Anti-CelTOS Transmission Blocking Activity in vivo and in vitro against P. falciparum by Epitope-specific Monoclonal Antibodies
Poster May 08, 2018
Shulin Xu, Alison E. Roth, Richard T. Luque, Nichole D. Salinas, Niraj H. Tolia, Samantha Barnes, Courtney Herman, John H. Adams.
Standard in vitro culture methods were used to produce mature gametocytes for the SMFA. The in vivo studies relied on an NF54 line carrying a luciferase-expressing cassette integrated in the genome. NSG mice treated with clodronate lipsome supported high-level engraftment of huRBC and can be infected by this P. falciparum luciferase reporter line, including development of mature gametocytes infectious for mosquitoes and leading to salivary gland sporozoites. This in vivo laboratory model permitted a highly sensitive transmission blocking assay to reliably quantify early oocyst development on day 22 post infection when stage V gametocytemia reached 0.07-0.18%. Mice were randomly divided into 4 groups and 60 min. before direct mosquito feed, each mouse in the antibody-treatment group received 16 mg/kg mAb in 200µl RPMI by iv injection and the blank control group received of equal volume RPMI. For the in vitro SMFA, 400 µg/ml of CelTOS mAb was added to gametocyte culture 60 min. prior to the mosquito feed. The presence of CelTOS mAb significantly inhibited oocyst development in mosquitoes in both in vivo and in vitro assays.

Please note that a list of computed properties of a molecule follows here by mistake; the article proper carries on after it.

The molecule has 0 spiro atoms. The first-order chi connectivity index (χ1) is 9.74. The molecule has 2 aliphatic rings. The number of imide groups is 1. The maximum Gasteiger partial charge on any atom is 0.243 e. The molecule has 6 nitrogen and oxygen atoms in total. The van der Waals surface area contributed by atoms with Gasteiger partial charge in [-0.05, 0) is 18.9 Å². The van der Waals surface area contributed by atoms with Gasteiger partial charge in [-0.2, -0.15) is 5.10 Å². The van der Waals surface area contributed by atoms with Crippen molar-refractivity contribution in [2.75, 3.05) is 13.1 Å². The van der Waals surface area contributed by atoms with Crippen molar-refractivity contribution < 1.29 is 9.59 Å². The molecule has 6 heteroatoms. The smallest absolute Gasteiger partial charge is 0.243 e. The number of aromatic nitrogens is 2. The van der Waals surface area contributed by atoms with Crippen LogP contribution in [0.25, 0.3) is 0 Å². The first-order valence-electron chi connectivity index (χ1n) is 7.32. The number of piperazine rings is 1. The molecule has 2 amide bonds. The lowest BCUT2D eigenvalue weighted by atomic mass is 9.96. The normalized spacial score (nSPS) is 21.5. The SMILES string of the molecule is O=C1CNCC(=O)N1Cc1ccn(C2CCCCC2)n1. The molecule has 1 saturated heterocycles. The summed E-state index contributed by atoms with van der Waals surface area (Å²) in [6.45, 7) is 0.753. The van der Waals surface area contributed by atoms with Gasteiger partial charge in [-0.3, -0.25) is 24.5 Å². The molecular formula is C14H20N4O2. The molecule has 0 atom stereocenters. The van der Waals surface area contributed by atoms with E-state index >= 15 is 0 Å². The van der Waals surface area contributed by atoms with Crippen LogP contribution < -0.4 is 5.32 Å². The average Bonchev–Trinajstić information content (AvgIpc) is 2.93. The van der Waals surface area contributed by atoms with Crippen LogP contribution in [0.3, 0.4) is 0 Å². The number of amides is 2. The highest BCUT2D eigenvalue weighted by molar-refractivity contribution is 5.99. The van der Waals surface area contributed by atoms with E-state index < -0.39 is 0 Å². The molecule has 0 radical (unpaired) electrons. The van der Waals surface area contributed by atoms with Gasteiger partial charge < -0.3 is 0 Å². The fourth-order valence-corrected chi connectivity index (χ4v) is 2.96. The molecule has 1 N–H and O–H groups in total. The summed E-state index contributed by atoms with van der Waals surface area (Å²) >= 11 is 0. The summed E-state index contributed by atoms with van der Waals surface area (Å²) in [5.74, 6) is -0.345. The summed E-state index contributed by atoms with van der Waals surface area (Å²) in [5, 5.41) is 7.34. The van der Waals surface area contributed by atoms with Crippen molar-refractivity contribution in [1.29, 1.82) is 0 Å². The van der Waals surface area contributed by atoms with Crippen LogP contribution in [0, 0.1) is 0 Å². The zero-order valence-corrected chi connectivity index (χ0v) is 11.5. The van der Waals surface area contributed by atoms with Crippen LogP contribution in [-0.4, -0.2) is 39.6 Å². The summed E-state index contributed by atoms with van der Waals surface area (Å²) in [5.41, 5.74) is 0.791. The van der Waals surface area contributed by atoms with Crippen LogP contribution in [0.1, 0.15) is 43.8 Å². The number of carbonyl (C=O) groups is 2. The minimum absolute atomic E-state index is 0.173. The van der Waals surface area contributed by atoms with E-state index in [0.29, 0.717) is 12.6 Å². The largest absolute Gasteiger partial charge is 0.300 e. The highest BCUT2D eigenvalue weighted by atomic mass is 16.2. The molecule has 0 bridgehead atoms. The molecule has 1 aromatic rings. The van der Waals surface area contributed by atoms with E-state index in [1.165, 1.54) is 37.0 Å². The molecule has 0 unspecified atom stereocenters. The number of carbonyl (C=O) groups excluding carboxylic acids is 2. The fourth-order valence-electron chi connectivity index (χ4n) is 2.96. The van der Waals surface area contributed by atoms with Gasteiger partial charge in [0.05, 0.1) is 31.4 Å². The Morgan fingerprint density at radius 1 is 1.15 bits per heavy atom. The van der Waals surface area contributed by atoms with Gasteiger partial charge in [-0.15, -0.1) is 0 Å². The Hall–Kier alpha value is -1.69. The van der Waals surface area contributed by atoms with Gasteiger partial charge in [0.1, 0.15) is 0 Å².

In museum and archives’ collection environments, fungi are a critical artifact biodeterioration factor, whereas most infections are airborne. Typical fungal infections in museums, colonizing paper made documents, are caused by species of slow-growing Ascomycetes as well as mitosporic xerophilic fungi of the genera Aspergillus, Penicillium and Cladosporium.READ MORE